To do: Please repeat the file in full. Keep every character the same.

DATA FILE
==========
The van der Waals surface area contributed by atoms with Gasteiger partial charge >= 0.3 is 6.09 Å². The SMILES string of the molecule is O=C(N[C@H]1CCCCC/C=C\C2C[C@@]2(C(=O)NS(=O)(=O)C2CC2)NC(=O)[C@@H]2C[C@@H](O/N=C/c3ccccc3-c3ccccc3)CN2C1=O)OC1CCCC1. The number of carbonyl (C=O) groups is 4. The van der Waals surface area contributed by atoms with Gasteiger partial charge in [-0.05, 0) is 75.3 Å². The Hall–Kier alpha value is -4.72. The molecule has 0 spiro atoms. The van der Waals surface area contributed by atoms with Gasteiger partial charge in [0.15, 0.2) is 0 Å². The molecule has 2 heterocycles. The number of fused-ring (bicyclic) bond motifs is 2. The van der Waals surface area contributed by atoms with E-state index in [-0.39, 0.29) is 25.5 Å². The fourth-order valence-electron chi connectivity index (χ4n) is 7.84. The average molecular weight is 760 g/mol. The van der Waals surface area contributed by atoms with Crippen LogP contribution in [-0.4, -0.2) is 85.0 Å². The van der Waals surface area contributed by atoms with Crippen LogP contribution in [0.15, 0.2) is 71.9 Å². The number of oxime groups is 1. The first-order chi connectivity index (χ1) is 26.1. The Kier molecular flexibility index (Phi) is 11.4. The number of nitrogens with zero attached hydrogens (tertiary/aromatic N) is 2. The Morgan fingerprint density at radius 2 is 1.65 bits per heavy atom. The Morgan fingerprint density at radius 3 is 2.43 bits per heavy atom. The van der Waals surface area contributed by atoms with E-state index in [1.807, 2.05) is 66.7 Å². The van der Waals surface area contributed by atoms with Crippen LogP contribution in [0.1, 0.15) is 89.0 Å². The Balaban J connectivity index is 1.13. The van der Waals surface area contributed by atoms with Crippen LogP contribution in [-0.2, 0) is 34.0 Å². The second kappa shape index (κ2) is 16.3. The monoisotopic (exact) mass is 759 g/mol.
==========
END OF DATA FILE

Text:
The van der Waals surface area contributed by atoms with Gasteiger partial charge >= 0.3 is 6.09 Å². The SMILES string of the molecule is O=C(N[C@H]1CCCCC/C=C\C2C[C@@]2(C(=O)NS(=O)(=O)C2CC2)NC(=O)[C@@H]2C[C@@H](O/N=C/c3ccccc3-c3ccccc3)CN2C1=O)OC1CCCC1. The number of carbonyl (C=O) groups is 4. The van der Waals surface area contributed by atoms with Gasteiger partial charge in [-0.05, 0) is 75.3 Å². The Hall–Kier alpha value is -4.72. The molecule has 0 spiro atoms. The van der Waals surface area contributed by atoms with Gasteiger partial charge in [0.15, 0.2) is 0 Å². The molecule has 2 heterocycles. The number of fused-ring (bicyclic) bond motifs is 2. The van der Waals surface area contributed by atoms with E-state index in [-0.39, 0.29) is 25.5 Å². The fourth-order valence-electron chi connectivity index (χ4n) is 7.84. The average molecular weight is 760 g/mol. The van der Waals surface area contributed by atoms with Crippen LogP contribution in [-0.4, -0.2) is 85.0 Å². The van der Waals surface area contributed by atoms with Crippen LogP contribution in [0.15, 0.2) is 71.9 Å². The number of oxime groups is 1. The first-order chi connectivity index (χ1) is 26.1. The Kier molecular flexibility index (Phi) is 11.4. The number of nitrogens with zero attached hydrogens (tertiary/aromatic N) is 2. The Morgan fingerprint density at radius 2 is 1.65 bits per heavy atom. The Morgan fingerprint density at radius 3 is 2.43 bits per heavy atom. The van der Waals surface area contributed by atoms with E-state index in [1.807, 2.05) is 66.7 Å². The van der Waals surface area contributed by atoms with Crippen LogP contribution in [0.1, 0.15) is 89.0 Å². The Balaban J connectivity index is 1.13. The van der Waals surface area contributed by atoms with Crippen LogP contribution in [-0.2, 0) is 34.0 Å². The second kappa shape index (κ2) is 16.3. The monoisotopic (exact) mass is 759 g/mol.